MBA alumna pivots factory to produce isolation gowns, filling critical COVID-19 PPE needs

Brenna Schneider, MBA'12, holding an isolation gown prototype during a press conference with Massachusetts Gov. Charlie Baker. (Photo credit: Joshua Qualls/Governor’s Press Office)

For health care workers treating patients with COVID-19, having personal protective equipment (PPE), including masks, face shields and isolation gowns, is essential to staying safe and healthy. The global shortage of PPE has been a major challenge during the pandemic—and one Heller alumna is stepping up to help. Brenna Schneider, MBA’12, founded 99Degrees to manufacture athletic apparel in Lawrence, Massachusetts, shortly after earning her MBA at Heller. But in response to the crisis, her company is now producing at least 500,000 isolation gowns per month—employing 150 workers as U.S. unemployment rates skyrocket and providing critical PPE to hospitals dealing with an influx of COVID-19 patients.

When and how did you decide to pivot your company, 99Degrees, from making athletic apparel to isolation gowns?

I think it was in mid-March we realized that we were just going to impacted in a significant way by coronavirus. Initially, it seemed like it was just our supply chain that was going to disrupted from the impact overseas. Then, when it became clear that coronavirus was coming to the U.S., my reaction was, “How do I keep our team safe and how do we deal with this?”

At the time, I wrote an op-ed urging our elected leaders to shut down everything to get the situation under control. Days after I wrote that op-ed, the press started focusing on the critical need for PPE. Obviously, we have sewing machines, so we know how to make sewn soft good products, but this is not our supply chain. This is mass production, not the speed and agility model we specialize in. I talked to my team and board and advisors and said, “How do we respond here?” We all agreed that if we could find a way of reopening and keeping our team healthy and safe, we would do that.

We asked, what is the product that addresses the most urgent need? We looked into products that are compliant with FDA standards and that serve health care workers—we’re not focused on face masks for the general public. That’s when we settled on isolation gowns for the medical community. We’ve created a prototype and gotten test results back that they’re FDA compliant.

How did you navigate the ethical dilemma of reopening your business after furloughing your workers for several weeks? There’s a balance between getting people back to work and making sure they stay healthy.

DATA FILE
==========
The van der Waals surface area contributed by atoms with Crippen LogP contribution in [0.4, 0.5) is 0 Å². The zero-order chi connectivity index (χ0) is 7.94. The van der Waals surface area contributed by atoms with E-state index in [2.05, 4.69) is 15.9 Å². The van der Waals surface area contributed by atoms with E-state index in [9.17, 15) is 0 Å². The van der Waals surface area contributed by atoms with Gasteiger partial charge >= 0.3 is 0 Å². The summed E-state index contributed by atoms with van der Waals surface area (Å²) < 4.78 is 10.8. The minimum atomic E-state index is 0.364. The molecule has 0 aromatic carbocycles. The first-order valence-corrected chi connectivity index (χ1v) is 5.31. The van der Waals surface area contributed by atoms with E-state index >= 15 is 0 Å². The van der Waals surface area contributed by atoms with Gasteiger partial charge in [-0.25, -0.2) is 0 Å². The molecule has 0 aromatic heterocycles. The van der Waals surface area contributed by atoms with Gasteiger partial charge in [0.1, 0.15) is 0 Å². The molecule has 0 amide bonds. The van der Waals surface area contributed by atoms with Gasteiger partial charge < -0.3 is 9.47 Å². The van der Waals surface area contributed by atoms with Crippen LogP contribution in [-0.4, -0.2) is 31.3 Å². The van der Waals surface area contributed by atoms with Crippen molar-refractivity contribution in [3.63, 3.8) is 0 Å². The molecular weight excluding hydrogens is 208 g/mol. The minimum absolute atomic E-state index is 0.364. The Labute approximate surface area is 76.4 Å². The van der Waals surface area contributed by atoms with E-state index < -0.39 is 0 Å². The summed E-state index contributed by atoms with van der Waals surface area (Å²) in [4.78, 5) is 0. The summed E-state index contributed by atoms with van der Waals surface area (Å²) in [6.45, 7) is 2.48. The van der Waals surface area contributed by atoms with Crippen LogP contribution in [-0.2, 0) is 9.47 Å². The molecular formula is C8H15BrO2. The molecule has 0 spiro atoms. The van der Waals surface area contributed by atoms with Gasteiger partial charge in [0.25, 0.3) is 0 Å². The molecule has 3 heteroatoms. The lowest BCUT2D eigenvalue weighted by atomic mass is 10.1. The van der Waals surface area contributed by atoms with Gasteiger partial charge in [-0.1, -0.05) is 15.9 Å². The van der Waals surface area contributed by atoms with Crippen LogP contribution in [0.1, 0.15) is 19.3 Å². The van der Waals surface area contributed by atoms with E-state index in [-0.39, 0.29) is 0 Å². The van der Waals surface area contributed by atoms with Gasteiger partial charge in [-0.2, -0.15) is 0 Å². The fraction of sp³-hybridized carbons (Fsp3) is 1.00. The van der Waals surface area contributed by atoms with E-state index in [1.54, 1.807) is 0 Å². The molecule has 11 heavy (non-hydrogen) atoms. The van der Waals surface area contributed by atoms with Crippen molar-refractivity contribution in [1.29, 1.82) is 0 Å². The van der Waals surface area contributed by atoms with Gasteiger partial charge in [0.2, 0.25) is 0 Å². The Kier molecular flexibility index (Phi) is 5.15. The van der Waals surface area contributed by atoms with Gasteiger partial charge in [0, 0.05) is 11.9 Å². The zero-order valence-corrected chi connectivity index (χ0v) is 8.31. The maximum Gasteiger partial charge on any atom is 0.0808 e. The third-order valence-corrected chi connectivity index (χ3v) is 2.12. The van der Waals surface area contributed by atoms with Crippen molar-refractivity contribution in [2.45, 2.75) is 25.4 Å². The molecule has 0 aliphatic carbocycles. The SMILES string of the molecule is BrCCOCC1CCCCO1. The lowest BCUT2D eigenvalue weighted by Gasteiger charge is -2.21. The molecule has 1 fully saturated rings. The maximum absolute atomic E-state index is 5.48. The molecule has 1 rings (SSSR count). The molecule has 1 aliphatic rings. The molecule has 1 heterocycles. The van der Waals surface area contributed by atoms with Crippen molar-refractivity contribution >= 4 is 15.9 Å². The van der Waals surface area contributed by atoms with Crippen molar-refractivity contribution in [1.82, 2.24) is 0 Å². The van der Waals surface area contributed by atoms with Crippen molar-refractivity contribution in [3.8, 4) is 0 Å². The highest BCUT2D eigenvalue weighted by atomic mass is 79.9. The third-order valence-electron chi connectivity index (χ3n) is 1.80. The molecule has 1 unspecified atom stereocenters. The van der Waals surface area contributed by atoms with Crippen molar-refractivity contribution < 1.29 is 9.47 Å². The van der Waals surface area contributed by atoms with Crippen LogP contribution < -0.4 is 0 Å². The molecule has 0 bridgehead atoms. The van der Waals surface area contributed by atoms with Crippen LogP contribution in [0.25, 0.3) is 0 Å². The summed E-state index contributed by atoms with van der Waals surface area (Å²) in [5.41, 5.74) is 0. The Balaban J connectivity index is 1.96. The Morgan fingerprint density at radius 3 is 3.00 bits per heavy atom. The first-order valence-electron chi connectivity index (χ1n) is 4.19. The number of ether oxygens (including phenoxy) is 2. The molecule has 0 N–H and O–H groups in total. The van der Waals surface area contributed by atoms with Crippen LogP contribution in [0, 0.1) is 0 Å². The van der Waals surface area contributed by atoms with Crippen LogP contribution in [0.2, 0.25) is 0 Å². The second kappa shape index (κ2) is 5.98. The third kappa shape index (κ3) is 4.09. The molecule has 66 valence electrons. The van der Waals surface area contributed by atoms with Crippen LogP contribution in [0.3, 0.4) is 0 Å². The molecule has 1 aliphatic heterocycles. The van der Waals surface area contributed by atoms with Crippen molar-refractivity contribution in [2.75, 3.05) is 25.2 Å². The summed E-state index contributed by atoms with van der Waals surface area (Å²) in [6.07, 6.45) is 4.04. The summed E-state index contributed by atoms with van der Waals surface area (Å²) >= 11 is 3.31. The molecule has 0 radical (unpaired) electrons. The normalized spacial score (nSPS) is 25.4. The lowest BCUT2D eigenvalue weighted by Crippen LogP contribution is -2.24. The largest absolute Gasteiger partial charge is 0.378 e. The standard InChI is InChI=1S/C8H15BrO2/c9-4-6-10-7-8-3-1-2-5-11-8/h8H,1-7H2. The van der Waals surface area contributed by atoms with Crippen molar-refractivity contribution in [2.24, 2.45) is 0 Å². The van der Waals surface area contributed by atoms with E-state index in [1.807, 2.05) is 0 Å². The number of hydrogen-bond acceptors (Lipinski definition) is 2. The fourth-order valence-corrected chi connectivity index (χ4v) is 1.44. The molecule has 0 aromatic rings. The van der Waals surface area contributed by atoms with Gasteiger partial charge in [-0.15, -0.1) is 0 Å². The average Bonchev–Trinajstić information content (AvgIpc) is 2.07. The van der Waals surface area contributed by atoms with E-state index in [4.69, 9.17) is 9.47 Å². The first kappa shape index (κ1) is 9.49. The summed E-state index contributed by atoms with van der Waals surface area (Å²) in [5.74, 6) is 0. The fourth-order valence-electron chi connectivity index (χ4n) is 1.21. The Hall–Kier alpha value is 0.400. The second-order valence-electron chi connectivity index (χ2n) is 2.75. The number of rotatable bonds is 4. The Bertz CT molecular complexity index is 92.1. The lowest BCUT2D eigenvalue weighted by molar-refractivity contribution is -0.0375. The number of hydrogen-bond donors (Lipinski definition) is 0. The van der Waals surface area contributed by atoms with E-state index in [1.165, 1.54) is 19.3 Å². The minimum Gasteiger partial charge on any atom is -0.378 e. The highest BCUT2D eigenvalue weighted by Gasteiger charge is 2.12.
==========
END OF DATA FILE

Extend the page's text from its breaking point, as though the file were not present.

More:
There was really a gut check moment for me. We’re wired as entrepreneurs to pursue opportunities when there’s uncertainty. We don’t quit, we figure it out. But I had to pause and not let my body take over and drive forward. I had to consider: Is this right thing to do for our team? When I saw there were two confirmed cases in Lawrence—it felt like it came home for me. We started thinking about what policies we could put in place. How do we keep people safely distanced at work? How do we get our hands on sanitizer? I made a list and sent it to my team. The things on that list are non-negotiables. If we can’t achieve those, we don’t reopen. 

What are some of the challenges you’ve faced in pivoting to manufacturing isolation gowns?

We’re just coming out of startup mode, so we’re used to pivots, but this is a big one. We’re used to large quantities but not mass production. We’re used to uncertainty in our market space, but not global uncertainty. We’re increasing to millions of units. We’re now set up for at least half a million units per month. We’re adding 20,000 square feet, and we’re moving equipment and renting basement storage space. We’re moving our warehouse to make room to social distance. There are so many physical changes and new policies happening, we also have to make sure we’re training our employees and that everything is communicated clearly.

Who will receive the isolation gowns?

We’re working with the state at first, then we’ll sell them directly to hospitals and health care networks. That’s another challenge. We normally have 15 customers, not hundreds, so we’re trying to figure out how to navigate all those orders.

You recently joined Massachusetts Gov. Charlie Baker for a press conference about the launch of the Manufacturing Emergency Response Team initiative. How does it feel to be able to help your state during this time of crisis?  

There’s a balance. We’re stepping up, and the response to my comments at the state house has been incredibly supportive and positive and a source of pride in the community. But it’s a very, very weighty responsibility. We’re trying respond to a critical need but also there are risks we’re trying to mitigate. There’s no perfect way to completely protect people, so how do we prevent our company from being a place where illness is spread? That puts a lot of pressure on our team. 

How has your Heller MBA helped you navigate an ever-changing landscape over the last few months?

The biggest thing that I learned from Heller is that business can be used skillfully to respond to public health needs, economic needs, and community needs. We need jobs right now in this community, and we need people to have PPE. We’re focused on the health and safety of our team and community, to ensure we’re not putting a strain on the resources of our health care system. We’re trained at Heller to not just pursue business opportunities, but to take on the harder challenge, which is always to look at the social impact of business on our team, on our community, on our economy.